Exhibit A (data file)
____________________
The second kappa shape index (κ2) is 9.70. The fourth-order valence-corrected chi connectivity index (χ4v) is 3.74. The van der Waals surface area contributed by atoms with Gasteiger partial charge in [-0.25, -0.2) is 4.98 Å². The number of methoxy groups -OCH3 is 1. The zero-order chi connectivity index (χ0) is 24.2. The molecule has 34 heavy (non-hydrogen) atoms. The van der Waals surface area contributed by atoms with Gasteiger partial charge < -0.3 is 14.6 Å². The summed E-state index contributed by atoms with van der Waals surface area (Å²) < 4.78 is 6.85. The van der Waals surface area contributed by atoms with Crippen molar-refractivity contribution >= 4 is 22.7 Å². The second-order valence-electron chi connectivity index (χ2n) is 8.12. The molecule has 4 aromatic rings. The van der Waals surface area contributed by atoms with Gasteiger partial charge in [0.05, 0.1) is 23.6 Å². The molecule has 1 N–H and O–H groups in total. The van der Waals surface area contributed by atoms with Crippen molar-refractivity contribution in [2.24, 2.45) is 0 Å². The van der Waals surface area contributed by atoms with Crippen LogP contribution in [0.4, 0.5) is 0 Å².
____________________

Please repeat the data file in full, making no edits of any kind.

The second kappa shape index (κ2) is 9.70. The fourth-order valence-corrected chi connectivity index (χ4v) is 3.74. The van der Waals surface area contributed by atoms with Gasteiger partial charge in [-0.25, -0.2) is 4.98 Å². The number of methoxy groups -OCH3 is 1. The zero-order chi connectivity index (χ0) is 24.2. The molecule has 34 heavy (non-hydrogen) atoms. The van der Waals surface area contributed by atoms with Gasteiger partial charge < -0.3 is 14.6 Å². The summed E-state index contributed by atoms with van der Waals surface area (Å²) < 4.78 is 6.85. The van der Waals surface area contributed by atoms with Crippen molar-refractivity contribution >= 4 is 22.7 Å². The second-order valence-electron chi connectivity index (χ2n) is 8.12. The molecule has 4 aromatic rings. The van der Waals surface area contributed by atoms with Gasteiger partial charge in [0.05, 0.1) is 23.6 Å². The molecule has 1 N–H and O–H groups in total. The van der Waals surface area contributed by atoms with Crippen molar-refractivity contribution in [2.24, 2.45) is 0 Å². The van der Waals surface area contributed by atoms with Crippen LogP contribution in [0.4, 0.5) is 0 Å².